With the sun’s rays beaming down announcing the long-awaited arrival of summer, here at Roost HQ we’re making the most of it and taking to the garden for afternoon tea and cake!
We know outdoor spaces come in all shapes and sizes too, so whether yours is a sprawling countryside paddock or a minimalist urban balcony, our refreshing ideas make for the easiest of treats that can be enjoyed almost anywhere.
Rose hip tea
For a refreshing take on tea, try swapping your usual builder’s best for a cuppa infused with summer blooms. Simply add one handful of rose hips (available from good whole food stores, or your garden!) to five to six cups of boiled water. Allow the tea to infuse, then add honey to sweeten and decant into a gently warmed teapot. Potter Linda Bloomfield’s classic shape is just the ticket! Prefer a more thirst-quenching option? Allow the brew to cool, and ease into a large jug filled with crushed ice and slices of lemon.
Homemade old-fashioned lemonade (the cheat’s guide)
Nothing says summer quite like a cooling glass of traditional homemade lemonade. However, if you’re short on time (or just desperately thirsty!) mix lime juice cordial with soda water and serve with hunks of ice and a straws for fast-track refreshment.
The sweet treat
The pièce de résistance! No afternoon tea is complete without classic English scones, fresh berry jam and clotted cream. They’re so easy to make, why not try our simple recipe to impress your guests?
350g Self-raising flour, plus more for dusting
¼ Tsp salt
1 Tsp baking powder
85g Butter, cubed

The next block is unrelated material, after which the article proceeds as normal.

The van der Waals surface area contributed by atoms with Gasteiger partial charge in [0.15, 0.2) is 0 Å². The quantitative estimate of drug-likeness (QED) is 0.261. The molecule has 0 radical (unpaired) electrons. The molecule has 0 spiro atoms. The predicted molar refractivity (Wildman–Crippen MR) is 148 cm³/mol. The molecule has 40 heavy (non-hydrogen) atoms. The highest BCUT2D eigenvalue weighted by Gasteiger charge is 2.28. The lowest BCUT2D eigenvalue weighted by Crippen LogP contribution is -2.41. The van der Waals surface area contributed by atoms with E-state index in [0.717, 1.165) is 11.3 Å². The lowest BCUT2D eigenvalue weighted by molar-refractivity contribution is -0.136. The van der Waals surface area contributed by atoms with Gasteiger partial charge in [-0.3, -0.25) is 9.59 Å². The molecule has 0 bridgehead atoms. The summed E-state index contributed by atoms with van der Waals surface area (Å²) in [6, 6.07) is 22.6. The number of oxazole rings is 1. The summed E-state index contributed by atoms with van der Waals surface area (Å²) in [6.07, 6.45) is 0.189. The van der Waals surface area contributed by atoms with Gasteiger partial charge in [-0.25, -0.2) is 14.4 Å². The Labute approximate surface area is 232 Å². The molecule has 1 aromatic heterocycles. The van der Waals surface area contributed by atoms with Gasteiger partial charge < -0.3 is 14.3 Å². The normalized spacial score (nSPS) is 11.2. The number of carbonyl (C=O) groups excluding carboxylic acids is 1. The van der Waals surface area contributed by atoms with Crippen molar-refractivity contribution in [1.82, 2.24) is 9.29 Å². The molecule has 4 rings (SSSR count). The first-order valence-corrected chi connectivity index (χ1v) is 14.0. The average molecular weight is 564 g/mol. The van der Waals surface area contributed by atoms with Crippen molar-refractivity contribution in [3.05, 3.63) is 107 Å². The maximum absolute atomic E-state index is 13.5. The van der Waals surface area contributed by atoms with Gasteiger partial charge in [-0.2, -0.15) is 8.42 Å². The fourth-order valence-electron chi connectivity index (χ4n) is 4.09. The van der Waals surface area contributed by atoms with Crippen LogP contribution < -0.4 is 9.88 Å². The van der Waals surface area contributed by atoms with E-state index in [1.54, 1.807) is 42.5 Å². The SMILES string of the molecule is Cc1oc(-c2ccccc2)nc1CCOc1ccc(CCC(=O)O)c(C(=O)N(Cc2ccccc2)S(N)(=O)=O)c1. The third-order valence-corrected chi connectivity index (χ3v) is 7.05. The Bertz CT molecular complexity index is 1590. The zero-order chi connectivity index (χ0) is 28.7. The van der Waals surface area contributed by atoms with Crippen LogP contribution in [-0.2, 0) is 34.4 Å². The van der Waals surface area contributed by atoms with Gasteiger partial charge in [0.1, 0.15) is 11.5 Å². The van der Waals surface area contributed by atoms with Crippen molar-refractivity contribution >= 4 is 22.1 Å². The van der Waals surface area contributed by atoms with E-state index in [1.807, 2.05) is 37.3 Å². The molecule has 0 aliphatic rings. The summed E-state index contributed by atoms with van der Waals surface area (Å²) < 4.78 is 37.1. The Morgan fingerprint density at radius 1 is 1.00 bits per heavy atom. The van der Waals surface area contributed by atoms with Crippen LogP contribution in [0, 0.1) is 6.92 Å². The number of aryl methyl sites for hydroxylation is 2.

3 Tbsp of caster sugar
1 Tsp vanilla extract
A squeeze lemon juice
One beaten egg, to glaze
Jam and clotted cream, to serve
1. Sift the flour into a large bowl and mix in the salt and baking powder. Adding the butter, rub the mixture with your fingertips until it looks like breadcrumbs, then add the sugar.
2. Warm the milk (for around 30 seconds in the microwave) then add the vanilla and lemon juice and set to one side. Put a baking sheet in to a preheated oven - 220°C (fan) 200°C (gas).
3. Make a well in the middle of the mix, add the milk and stir fairly quickly. Once you have combined all the mixture, scatter a little flour on your work surface, pop the dough onto it and add a little more flour to both this and your hands. Fold the dough over two-three times, and then pat it into a circle about 4cm deep.
4. Take a flour-dusted 5cm cutter and cut four scones, and repeat, refolding the dough as needed. Brush the tops of the scones with egg, then place them onto your preheated baking tray and bake for 10 minutes until risen and golden-topped. Place your freshly-baked scones onto a cake stand (we love the one above by London-based ceramicist Fliff) and serve with a selection of jams and lashings of clotted cream!